by Georgina Psomiadis, Clinical Psychologist
You are surely familiar with the concept of separation anxiety, particularly in children. The tears and clinginess that could be experienced when a child first separates from their parents. Of course, it’s very appropriate for young children to experience some mild anxiety when they first start school or spend their first night away, though with some practice, are soon able to regulate themselves during times of separation because they know their caregiver will come back for them. Then there are children who are not able to regulate themselves and continue to show signs of distress for an extended period of time.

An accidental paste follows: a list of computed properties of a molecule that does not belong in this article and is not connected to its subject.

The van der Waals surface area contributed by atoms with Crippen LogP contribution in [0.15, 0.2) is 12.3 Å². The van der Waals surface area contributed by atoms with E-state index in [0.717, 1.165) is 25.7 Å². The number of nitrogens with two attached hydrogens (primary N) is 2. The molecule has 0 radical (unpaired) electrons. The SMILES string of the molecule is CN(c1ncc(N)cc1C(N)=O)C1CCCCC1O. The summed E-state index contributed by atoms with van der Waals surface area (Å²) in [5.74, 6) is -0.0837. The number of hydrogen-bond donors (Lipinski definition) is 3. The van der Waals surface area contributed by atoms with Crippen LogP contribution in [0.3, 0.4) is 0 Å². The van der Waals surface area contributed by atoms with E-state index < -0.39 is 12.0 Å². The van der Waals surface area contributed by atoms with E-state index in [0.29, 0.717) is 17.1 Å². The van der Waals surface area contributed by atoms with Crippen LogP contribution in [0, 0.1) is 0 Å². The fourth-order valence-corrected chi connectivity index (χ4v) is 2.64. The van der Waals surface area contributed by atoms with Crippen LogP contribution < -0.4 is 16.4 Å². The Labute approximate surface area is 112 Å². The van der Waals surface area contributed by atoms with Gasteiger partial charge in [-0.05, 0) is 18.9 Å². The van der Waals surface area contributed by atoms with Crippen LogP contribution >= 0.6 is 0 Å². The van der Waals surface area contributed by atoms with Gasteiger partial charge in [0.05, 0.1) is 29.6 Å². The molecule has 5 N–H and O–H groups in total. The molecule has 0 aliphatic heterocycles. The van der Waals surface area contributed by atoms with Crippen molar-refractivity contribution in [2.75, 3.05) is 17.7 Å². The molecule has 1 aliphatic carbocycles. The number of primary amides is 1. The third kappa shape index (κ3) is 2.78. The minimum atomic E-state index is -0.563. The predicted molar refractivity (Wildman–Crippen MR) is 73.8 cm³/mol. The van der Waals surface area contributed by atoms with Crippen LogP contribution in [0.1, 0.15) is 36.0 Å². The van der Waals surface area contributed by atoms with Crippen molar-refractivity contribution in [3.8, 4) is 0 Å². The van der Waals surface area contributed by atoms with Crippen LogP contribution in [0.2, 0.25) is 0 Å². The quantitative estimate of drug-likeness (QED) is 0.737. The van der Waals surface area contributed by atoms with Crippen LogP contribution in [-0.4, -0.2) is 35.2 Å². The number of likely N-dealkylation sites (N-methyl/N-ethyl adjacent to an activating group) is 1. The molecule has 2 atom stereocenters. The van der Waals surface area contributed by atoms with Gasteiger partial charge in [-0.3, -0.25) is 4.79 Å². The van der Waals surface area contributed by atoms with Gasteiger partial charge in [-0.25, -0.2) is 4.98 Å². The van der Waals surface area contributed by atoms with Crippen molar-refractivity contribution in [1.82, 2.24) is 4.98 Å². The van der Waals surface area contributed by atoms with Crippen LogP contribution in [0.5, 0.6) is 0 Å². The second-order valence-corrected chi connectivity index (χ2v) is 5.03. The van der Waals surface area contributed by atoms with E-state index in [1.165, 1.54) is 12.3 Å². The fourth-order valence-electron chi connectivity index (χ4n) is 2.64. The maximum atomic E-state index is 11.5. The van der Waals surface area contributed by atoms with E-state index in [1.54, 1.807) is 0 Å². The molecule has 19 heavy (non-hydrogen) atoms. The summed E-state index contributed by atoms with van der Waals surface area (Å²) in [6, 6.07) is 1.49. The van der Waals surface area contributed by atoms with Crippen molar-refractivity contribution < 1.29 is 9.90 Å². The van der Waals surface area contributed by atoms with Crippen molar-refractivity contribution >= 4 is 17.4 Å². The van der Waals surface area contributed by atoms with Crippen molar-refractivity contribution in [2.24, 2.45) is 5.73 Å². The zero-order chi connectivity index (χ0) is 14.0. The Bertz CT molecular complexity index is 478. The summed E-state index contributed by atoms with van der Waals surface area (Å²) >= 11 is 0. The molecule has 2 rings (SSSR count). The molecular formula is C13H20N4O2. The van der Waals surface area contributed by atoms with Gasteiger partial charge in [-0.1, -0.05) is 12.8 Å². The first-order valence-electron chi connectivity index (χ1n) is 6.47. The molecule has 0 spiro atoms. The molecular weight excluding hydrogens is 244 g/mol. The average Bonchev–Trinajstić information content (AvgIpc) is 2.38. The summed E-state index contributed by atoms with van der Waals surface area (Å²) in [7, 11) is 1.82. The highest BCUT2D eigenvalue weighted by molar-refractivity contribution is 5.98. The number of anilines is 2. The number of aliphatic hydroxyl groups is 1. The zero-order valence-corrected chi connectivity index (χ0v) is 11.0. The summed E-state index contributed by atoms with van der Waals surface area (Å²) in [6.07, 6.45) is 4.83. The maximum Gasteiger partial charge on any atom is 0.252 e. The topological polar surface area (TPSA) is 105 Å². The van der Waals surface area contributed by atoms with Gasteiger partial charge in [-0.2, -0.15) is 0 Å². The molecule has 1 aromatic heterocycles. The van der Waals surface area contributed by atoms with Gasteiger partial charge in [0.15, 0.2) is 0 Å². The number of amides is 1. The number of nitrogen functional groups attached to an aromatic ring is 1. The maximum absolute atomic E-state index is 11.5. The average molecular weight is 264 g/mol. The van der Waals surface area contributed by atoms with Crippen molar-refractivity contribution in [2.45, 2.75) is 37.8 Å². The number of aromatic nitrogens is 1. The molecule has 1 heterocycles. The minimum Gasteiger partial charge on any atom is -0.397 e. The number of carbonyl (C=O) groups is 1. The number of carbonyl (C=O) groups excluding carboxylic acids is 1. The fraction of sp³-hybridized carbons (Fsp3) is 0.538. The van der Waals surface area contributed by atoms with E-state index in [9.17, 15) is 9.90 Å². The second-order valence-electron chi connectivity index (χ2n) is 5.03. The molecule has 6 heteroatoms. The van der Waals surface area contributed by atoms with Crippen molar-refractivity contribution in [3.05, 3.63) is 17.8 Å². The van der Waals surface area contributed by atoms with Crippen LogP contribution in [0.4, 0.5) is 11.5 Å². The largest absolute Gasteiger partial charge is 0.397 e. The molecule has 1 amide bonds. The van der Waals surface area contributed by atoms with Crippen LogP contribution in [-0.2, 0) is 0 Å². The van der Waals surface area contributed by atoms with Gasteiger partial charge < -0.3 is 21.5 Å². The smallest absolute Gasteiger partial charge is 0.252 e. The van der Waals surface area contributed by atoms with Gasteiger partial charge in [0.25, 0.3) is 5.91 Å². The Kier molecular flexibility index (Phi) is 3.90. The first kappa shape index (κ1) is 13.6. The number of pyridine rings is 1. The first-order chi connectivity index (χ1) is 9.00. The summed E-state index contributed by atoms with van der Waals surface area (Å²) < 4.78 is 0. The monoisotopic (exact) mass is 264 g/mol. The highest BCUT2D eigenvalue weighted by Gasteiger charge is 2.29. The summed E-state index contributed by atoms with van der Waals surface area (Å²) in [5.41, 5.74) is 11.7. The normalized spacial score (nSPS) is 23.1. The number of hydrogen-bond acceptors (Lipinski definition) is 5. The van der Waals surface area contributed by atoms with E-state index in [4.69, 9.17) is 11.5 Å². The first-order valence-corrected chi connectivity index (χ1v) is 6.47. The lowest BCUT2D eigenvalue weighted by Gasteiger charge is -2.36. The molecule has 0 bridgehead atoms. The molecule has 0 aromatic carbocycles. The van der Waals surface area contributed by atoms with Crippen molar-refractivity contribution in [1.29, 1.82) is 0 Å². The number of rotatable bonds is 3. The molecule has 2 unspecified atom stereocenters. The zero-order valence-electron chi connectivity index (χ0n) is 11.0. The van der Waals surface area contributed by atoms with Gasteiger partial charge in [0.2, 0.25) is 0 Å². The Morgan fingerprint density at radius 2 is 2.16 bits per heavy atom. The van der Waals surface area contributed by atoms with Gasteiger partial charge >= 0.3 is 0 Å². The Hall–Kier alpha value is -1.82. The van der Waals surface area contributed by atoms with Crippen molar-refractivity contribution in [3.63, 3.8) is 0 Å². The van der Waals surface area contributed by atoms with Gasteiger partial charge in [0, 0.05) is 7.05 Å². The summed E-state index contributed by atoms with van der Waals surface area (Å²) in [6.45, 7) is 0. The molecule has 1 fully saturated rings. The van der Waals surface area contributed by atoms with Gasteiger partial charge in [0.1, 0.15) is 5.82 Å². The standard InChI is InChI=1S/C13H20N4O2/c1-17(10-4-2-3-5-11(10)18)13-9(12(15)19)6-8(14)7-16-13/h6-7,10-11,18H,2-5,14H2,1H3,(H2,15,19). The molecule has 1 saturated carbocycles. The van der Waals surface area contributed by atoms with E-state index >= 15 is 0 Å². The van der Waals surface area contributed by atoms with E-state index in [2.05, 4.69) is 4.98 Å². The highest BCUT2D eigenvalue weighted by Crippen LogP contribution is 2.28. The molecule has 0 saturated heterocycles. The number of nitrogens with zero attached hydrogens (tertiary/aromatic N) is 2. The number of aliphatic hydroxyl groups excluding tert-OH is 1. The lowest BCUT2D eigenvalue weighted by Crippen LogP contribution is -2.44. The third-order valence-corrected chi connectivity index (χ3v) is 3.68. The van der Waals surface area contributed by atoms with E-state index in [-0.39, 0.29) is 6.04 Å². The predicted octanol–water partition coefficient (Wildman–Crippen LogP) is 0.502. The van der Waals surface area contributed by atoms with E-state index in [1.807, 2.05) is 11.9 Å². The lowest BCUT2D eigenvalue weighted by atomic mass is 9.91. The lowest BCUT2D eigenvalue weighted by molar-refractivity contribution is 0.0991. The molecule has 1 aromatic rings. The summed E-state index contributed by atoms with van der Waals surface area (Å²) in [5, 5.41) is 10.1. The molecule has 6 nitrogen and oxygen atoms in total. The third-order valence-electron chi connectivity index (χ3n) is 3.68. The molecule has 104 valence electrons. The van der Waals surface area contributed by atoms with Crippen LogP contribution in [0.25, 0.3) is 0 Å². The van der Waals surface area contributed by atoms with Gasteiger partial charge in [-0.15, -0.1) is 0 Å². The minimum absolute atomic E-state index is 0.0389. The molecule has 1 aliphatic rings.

In the Diagnostic and Statistical Manual of Mental Disorders - Fifth Edition (DSM-5, 2013), Separation Anxiety Disorder is categorised by showing developmentally inappropriate and excessive fear or anxiety concerning separation from those to whom the individual is attached for at least 4 weeks in children and adolescents (if not better explained by another condition such as refusal to leave home because of excessive resistance to change in autism spectrum disorder, amongst other conditions). In this most recent edition of the DSM-5, adults have now been included in this diagnosis, though the length of excessive fear lasts for more than 6 months.